Last week the CHRO released its case data for FY 2018. Overall, the numbers do not dramatically differ from FY 2017. However, perhaps not surprisingly given the media coverage of the viral #MeToo movement beginning in October 2017, some notable increases emerged.
The increase in the overall number of complaints filed in FY 2018 rose slightly from FY 2017 (up from 2376 to 2484). While not alarming, in the past we have seen the number of complaints filed against employers drop during periods of low unemployment such as currently reflected in the U.S. labor market.
Historically, employment claims alleging discrimination based on race, age, physical disability, sex, and color make up the greatest percentage of CHRO complaints. In FY 2018, however, the number of complaints based on sex jumped more than 20%, elevating sex discrimination complaints to the head of the pack while the number of complaints based on race, age, physical disability and color remained fairly consistent. Even more dramatically, the number of complaints alleging sexual harassment rose by nearly 62% over FY 2017.
The data in Connecticut mirrors national trends. The EEOC released preliminary FY 2018 sexual harassment data in early October showing that the Commission filed 66 harassment lawsuits, including 41 alleging sexual harassment, reflecting more than a 50% increase in suits challenging sexual harassment over FY 2017. Charges filed with the EEOC alleging sexual harassment increased by more than 12% over the same time period.
The increase in sexual harassment claims and complaints based on sex discrimination coincides with the explosion of media headlines and high profile sexual harassment cases which sparked last year’s #MeToo movement. Anecdotal information regarding the number of sexual harassment complaints filed with the CHRO in the current fiscal year suggests an even more dramatic rise in the number of these claims in the first half of FY 2019.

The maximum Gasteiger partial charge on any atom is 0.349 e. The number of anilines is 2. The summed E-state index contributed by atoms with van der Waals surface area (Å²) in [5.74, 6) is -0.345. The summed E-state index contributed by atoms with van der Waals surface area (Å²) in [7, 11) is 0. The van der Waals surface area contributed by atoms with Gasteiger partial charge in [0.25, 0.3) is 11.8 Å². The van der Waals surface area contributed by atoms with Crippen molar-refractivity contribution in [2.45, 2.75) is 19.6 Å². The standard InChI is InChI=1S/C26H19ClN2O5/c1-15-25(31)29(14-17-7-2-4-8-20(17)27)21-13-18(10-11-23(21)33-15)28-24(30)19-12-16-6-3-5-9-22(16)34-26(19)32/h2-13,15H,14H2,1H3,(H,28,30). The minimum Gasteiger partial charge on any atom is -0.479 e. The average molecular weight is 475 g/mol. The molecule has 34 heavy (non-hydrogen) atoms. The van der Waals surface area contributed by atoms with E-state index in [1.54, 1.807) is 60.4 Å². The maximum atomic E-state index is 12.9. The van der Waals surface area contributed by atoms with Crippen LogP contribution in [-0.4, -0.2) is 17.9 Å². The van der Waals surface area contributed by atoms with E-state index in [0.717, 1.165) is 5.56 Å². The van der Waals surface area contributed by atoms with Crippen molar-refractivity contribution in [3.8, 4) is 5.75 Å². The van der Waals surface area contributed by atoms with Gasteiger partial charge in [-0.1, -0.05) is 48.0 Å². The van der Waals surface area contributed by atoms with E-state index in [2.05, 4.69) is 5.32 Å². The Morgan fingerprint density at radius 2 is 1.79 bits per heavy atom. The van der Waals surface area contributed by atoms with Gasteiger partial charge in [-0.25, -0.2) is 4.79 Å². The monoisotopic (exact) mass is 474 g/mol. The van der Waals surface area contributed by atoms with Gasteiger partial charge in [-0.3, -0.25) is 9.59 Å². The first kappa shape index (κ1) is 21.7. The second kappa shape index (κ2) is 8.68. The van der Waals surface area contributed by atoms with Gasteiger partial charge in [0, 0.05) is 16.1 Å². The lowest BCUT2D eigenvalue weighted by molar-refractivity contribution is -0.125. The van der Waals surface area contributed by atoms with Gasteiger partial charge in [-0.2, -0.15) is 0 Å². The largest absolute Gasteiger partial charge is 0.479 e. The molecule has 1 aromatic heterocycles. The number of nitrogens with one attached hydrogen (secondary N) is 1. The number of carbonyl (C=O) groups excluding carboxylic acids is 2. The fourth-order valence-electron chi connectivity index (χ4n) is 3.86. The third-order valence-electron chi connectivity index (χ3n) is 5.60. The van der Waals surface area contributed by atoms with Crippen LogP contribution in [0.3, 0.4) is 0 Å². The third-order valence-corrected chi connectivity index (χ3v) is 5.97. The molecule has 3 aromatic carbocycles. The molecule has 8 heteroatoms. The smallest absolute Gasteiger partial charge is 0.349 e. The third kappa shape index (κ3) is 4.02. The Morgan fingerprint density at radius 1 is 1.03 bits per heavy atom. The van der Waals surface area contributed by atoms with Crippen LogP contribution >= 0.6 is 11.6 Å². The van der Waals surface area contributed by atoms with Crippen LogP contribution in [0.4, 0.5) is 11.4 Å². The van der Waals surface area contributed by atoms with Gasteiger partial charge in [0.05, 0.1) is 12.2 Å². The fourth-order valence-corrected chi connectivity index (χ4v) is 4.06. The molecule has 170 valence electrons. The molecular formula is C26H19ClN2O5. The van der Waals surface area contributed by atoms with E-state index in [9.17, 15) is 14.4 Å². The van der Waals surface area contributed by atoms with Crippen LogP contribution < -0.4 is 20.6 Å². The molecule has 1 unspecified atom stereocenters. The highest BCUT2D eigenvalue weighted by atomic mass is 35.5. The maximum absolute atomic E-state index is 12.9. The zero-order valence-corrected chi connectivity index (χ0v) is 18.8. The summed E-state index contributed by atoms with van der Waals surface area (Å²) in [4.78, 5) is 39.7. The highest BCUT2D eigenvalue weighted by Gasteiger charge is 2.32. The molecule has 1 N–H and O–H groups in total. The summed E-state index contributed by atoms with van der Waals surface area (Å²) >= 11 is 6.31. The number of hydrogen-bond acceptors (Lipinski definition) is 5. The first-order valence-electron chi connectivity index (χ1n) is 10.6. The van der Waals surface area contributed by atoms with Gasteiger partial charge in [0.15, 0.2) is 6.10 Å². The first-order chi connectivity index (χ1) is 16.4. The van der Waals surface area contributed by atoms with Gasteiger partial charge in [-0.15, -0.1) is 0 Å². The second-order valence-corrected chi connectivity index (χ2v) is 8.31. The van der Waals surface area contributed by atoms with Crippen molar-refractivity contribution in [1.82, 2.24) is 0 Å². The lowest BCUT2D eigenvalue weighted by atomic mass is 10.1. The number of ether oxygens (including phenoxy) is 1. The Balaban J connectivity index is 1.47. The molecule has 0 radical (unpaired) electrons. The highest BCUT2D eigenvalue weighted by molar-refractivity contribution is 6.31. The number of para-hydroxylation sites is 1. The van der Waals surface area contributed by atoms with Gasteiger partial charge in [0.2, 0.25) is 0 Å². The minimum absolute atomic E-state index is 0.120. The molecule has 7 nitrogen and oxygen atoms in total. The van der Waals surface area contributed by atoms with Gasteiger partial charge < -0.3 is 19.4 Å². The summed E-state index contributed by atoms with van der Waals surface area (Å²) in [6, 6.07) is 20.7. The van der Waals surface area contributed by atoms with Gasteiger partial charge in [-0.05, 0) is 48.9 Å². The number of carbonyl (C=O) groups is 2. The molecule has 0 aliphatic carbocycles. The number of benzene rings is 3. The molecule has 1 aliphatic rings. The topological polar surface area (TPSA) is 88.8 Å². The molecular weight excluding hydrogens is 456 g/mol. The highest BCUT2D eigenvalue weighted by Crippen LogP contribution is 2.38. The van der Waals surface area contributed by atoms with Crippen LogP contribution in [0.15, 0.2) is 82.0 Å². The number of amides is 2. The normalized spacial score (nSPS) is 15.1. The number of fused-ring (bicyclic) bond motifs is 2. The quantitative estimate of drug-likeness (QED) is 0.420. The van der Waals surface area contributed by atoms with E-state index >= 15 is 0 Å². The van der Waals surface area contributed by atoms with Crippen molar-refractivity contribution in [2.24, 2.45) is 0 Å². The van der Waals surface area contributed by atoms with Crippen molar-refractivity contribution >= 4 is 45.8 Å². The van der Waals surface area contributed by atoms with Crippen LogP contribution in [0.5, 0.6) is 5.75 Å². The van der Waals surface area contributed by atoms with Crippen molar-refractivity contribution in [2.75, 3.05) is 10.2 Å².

What’s the takeaway?
As legislative, legal and cultural shifts addressing sexual harassment in the workplace continue to develop, employers should brace for an increase in the number of sexual harassment and sexual discrimination claims. However, maybe – just maybe – these shifts will result in long term changes to the culture that allowed this conduct to exist in the first place.
Employers should revisit, review and revise their company’s Sexual Harassment Prevention policy and ensure compliance with Connecticut’s sexual harassment prevention training requirements. Perhaps more importantly, employers should strive to go beyond the legal requirements in addressing and responding to sexual harassment complaints, and seek to change workplace culture so that these – and other forms of discriminatory conduct – find zero tolerance in the workplace.